What’s Wrong with My House? Faults in Wood Framed Houses

Date: February 2, 2017 - 5:30pm

A presentation and discussion lead by Dr. Nigel Isaacs, Fulbright Scholar from New Zealand, currently visiting Urbana

  • Where: Urbana Civic Center, 108 E Water St. Urbana
  • Date & Time: Thursday, February 2, 2017 at 5:30 pm
  • Who should attend: Home owners, home inspectors, home repair contractors, handymen/women, building code officials, building researchers, architecture students, building construction students etc.

About the Discussion: Many houses in Urbana-Champaign are wood framed, with or without a crawl-space – very similar to New Zealand houses. We all like to think that our house is in great shape, but what is the truth? The time most people look is just before the house is offered for sale. Based on a study of New Zealand house inspection reports, this presentation illustrates common problems. Just one fifth (21%) of the houses could be considered to be in excellent condition, suggesting there is a very large need for house maintenance. Common issues include high levels of moisture, asbestos, poor sub-floor structure, use of untreated timber, poor management of external moisture, concrete spalling, corrosion, fungal, plant or animal impacts, ground or material movement and dangerous electrical systems. While the identification of problems is a first step to their resolution, in the longer term the house owner will get better value and a better living environment from their building through being able to direct their maintenance funds.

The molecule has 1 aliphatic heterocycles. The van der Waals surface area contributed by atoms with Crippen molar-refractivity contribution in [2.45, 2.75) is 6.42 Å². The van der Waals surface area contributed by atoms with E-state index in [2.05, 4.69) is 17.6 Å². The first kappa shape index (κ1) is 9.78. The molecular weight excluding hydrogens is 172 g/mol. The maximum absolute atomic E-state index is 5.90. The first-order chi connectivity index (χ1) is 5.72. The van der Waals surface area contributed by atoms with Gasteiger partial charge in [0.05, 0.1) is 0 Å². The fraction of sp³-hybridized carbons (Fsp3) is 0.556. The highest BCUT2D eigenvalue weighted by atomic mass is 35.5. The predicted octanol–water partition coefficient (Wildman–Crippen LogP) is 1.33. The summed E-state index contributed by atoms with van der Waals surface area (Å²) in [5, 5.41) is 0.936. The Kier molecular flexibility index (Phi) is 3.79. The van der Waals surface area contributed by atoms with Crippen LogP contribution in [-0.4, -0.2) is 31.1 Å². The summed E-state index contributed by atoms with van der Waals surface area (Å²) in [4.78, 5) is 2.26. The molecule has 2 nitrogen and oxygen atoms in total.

About the speaker: Dr. Nigel Isaacs is a Senior Lecturer in the School of Architecture, Victoria University of Wellington, New Zealand and is currently a Fulbright Scholar at the Indoor Climate Research and Training Center, University of Illinois where he is exploring the background to a 1922 American building code. Nigel teaches courses in environmental science, history of building technology and heritage conservation. His research focuses on the interface between buildings, their creators and users. Previous research includes national studies of energy use in houses, offices, shops, schools and hotels; identifying faults in existing houses; the history of the technology of the New Zealand timber house and the international development of sub-floor (crawl space) ventilation requirements.

Sponsored by the Indoor Climate Research & Training, the Applied Research Institution at the University of Illinois at Urbana-Champaign. Contact Indoor Climate Research & Training, Stacy Gloss, 217/300-7430 or

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Last modified:Friday, December 22, 2017 - 15:45
- Author: Visitor